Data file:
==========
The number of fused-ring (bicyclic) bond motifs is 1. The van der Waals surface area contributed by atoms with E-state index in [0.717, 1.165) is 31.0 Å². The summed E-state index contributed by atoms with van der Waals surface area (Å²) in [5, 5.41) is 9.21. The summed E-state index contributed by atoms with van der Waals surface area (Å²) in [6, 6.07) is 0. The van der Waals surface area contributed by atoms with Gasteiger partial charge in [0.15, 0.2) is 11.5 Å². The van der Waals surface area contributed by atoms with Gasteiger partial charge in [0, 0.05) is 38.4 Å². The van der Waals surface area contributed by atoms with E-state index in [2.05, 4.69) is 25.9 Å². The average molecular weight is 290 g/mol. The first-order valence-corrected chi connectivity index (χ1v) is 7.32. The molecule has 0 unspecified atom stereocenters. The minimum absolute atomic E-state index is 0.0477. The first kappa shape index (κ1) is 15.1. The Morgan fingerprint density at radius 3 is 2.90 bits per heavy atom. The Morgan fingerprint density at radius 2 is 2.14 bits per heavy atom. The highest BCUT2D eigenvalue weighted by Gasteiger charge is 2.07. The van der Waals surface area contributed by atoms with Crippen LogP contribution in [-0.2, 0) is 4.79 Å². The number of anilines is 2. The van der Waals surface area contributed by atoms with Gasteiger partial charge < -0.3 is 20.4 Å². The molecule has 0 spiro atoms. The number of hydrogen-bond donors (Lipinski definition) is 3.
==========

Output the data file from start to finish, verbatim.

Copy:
The number of fused-ring (bicyclic) bond motifs is 1. The van der Waals surface area contributed by atoms with E-state index in [0.717, 1.165) is 31.0 Å². The summed E-state index contributed by atoms with van der Waals surface area (Å²) in [5, 5.41) is 9.21. The summed E-state index contributed by atoms with van der Waals surface area (Å²) in [6, 6.07) is 0. The van der Waals surface area contributed by atoms with Gasteiger partial charge in [0.15, 0.2) is 11.5 Å². The van der Waals surface area contributed by atoms with Gasteiger partial charge in [0, 0.05) is 38.4 Å². The van der Waals surface area contributed by atoms with E-state index in [2.05, 4.69) is 25.9 Å². The average molecular weight is 290 g/mol. The first-order valence-corrected chi connectivity index (χ1v) is 7.32. The molecule has 0 unspecified atom stereocenters. The minimum absolute atomic E-state index is 0.0477. The first kappa shape index (κ1) is 15.1. The Morgan fingerprint density at radius 3 is 2.90 bits per heavy atom. The Morgan fingerprint density at radius 2 is 2.14 bits per heavy atom. The highest BCUT2D eigenvalue weighted by Gasteiger charge is 2.07. The van der Waals surface area contributed by atoms with Crippen LogP contribution in [-0.2, 0) is 4.79 Å². The number of anilines is 2. The van der Waals surface area contributed by atoms with Gasteiger partial charge < -0.3 is 20.4 Å². The molecule has 0 spiro atoms. The number of hydrogen-bond donors (Lipinski definition) is 3.